My father’s proudest moment was the day he finished remodeling the basement in our house in Pennsylvania.
It took him and my Uncle Frank almost a year of late nights after working as a mechanic in his shop. Somehow they performed.
The cheap paneling, wine-red carpet, and the almost too low acoustic drop ceiling defined the ultimate “man cave” in the sixties. There was a mustard topped pool table that, til this day, I don’t know how they got it down the stairs.
It soon became tradition for my parents to hold an annual Christmas Eve bash.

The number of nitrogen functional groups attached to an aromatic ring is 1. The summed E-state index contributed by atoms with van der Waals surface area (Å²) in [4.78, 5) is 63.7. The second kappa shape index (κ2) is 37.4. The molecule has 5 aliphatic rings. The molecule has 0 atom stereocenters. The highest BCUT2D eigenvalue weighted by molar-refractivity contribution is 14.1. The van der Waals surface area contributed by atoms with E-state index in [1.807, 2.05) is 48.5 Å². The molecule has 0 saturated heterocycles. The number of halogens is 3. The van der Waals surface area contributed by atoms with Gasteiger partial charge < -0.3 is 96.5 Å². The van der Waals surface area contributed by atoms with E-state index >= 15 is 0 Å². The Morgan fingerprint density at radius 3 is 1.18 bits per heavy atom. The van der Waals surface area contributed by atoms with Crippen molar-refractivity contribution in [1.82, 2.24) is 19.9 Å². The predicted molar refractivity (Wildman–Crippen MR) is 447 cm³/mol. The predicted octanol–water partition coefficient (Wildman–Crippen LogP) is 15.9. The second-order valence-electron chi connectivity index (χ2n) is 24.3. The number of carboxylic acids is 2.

For two days beforehand my family seemed to have an endless list of things to do, buy, and cook. My mom’s tone of voice would make a Marine sergeant proud. The closer we got to zero hour the louder her voice became.
I still can see my brother and I answering the door bell and having to kiss aunts who squeezed our cheeks too hard and whose names we could barely recall. My brother and I mingled, lied about our grades and played pool most of the night.
But what I remember most is when guests were starting to leave and they could almost always be counted on to say, “Hey, let’s do this again next year.”
I looked at Petey with that “I’m gonna run away from home” look in my eye and he just smiled at me like he was constipated.
Well, most, if not all of those aunts and uncles are gone; however, I’m unfortunately branded with one searing memory: Ding Dong! Nicky, answer the door!
Nicholas Wallace, Miami